Monday, April 25, 2011

I'm just your average Joe.

I'm going to have to brag a little, so, you've been fairly warned. Easter would usually be a day that I would use as an excuse to forget everything I learned, forget everything I was doing and gorge myself on whatever was around, in mass quantities. "But it's a holiday" I would say to justify eating the ears off of my second or third chocolate rabbit, even if I wasn't hungry. I'd go to the party knowing exactly how I would leave...stuffed. That's what the holiday is about, isn't it? At least that's what it always had been about for me.

This time around was different though. I am no longer the Sarah of Easter Past, I am a brand spanking new kind of Sarah Bunny with an entirely different approach to food and holidays (I do still wear my "Bunny in training" badge though, I'm not comfy claiming "cured" just yet).

This Easter holiday I tried to be very thoughful of what I was doing (and trying to accomplish) and what I have discussed with Dewy, and I went into the holiday like any other day.

That morning I stuck to my usual routine. I ate every 2-3 hours up until we were at my brother and sister in laws house, where I knew I would be thrown off course. It's here that a lesson I learned at my last two appointments with Dewy came into play. I knew (and know) that I will be put in situations where it is "time to eat" before it is MY time to eat. My problem is, I don't want to draw attention to myself by NOT eating because then you get into big discussions of "why aren't you eating" or "Oh you're on a DIET" (God forbid) or just other uncomfortable things that people can say that make you feel self conscious. I want to avoid that. And honestly, I do want to eat with everybody else. It is part of the celebration of being together, sharing food and enjoying one another's company and why SHOULDN'T I do that?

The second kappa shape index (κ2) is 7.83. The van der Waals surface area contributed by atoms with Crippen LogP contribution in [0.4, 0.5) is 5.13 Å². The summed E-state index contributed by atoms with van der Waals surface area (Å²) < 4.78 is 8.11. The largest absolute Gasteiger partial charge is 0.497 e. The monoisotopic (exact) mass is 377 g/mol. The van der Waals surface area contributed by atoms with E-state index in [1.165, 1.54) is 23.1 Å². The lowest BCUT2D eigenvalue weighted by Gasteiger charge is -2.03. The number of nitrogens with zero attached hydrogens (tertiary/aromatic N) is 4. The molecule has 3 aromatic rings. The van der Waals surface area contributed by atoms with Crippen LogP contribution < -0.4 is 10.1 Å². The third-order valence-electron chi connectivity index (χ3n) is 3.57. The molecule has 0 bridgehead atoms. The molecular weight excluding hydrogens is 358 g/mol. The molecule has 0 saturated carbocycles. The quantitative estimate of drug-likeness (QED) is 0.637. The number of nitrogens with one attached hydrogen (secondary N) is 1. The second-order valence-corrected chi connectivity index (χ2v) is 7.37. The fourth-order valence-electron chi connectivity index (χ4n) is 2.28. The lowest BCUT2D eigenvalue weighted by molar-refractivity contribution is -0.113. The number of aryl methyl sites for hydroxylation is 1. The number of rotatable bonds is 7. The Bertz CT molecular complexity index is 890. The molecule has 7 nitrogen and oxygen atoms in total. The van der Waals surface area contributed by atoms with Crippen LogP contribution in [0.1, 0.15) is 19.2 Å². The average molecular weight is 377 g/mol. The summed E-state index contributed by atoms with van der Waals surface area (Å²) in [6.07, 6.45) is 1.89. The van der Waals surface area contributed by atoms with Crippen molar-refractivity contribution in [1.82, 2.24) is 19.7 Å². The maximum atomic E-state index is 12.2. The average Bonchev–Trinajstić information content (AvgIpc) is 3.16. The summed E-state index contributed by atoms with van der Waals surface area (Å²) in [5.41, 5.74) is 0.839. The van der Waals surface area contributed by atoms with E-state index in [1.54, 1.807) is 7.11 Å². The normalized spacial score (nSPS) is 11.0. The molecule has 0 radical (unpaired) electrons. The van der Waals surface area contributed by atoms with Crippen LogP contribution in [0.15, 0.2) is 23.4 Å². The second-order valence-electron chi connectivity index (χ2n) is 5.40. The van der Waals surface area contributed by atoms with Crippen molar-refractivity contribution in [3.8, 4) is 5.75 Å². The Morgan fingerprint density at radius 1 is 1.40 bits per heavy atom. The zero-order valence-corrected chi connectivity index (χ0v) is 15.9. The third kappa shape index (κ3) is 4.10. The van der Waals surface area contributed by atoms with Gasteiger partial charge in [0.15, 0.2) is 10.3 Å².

So I did.

I brought a dill dip and tons of fresh veggies and sourdough bread and I snacked on that with everybody else. I kept in mind some of the tips that I read in the book Mindless Eating (great read, by the way, highley recommend it) and walked away from the area where the food was kept and concentrated on the conversation and what was happening elsewhere. By time lunch rolled around, I ate a normal portion of food and that was it. Done deal. No pants exploding, no miserable stomach ache from stuffing myself, just a normal, average, every day "I just ate my meal" feeling.

In fact, I haven't made myself sick from eating in ages... months upon months... I haven't rubbed my belly and said "OMG I'm going to puke" in a very, very long time. And although I say it with a smirk, it's actually a pretty big deal. I've taken a lifetime habit that I can trace back to my childhood and stopped it. I have stopped it. That's massive. It's not just a little thing, it's really, truely massive. Everything I knew about eating and being "full" has finally been redefined for me. I am eating like a normal, every day, average human.

It has never felt so good to be so average. Just your everyday, average Joe here. Nice to meet you!

I hope you all had a wonderful Easter or Passover and I hope you're all having healthy, successful weeks.


safire said...

Sounds like you did wonderfully eating in a social setting. I find it so hard to walk away from the food spread but that's definitely a factor when I overeat at potlucks and other gatherings.

Have a wonderful week :) I need to look into that book!

CJ said...

Sounds like Easter Dinner was a huge success for you! I did good this year also, but at times in the past ate until I wanted to lay in the middle of the floor with my pants unbuttoned. My husband, who is not overweight at all, eats very little at potlucks & gatherings. He eats a healthy meal before we go, and once there makes a plate of what he wants to eat(it's usually not a lot), he doesn't sit down, and he mingles, walking from group to group, chatting with people, and no one ever notices what he eats or how much he eats. Of even 'if' he eats. Smart man. I think there is a lot we can learn by watching the habits of 'normal' weighted individuals (for lack of a better term.) Be good to yourself! ~CJ